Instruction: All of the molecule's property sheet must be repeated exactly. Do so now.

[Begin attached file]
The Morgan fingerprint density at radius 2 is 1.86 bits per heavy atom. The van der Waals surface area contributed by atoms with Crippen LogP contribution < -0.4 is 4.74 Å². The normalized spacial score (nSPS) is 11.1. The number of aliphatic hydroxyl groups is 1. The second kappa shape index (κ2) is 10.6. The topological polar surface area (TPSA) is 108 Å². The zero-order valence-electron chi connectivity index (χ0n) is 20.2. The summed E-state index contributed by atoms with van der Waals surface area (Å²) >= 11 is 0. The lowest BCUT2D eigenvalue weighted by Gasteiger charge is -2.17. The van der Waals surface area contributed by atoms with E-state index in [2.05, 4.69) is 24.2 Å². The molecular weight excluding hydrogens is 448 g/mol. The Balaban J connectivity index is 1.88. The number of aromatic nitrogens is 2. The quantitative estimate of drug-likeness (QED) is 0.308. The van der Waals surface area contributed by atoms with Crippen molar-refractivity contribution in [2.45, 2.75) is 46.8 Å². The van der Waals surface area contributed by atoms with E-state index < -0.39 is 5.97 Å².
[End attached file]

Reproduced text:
The Morgan fingerprint density at radius 2 is 1.86 bits per heavy atom. The van der Waals surface area contributed by atoms with Crippen LogP contribution < -0.4 is 4.74 Å². The normalized spacial score (nSPS) is 11.1. The number of aliphatic hydroxyl groups is 1. The second kappa shape index (κ2) is 10.6. The topological polar surface area (TPSA) is 108 Å². The zero-order valence-electron chi connectivity index (χ0n) is 20.2. The summed E-state index contributed by atoms with van der Waals surface area (Å²) >= 11 is 0. The lowest BCUT2D eigenvalue weighted by Gasteiger charge is -2.17. The van der Waals surface area contributed by atoms with E-state index in [2.05, 4.69) is 24.2 Å². The molecular weight excluding hydrogens is 448 g/mol. The Balaban J connectivity index is 1.88. The number of aromatic nitrogens is 2. The quantitative estimate of drug-likeness (QED) is 0.308. The van der Waals surface area contributed by atoms with Crippen molar-refractivity contribution in [2.45, 2.75) is 46.8 Å². The van der Waals surface area contributed by atoms with E-state index < -0.39 is 5.97 Å².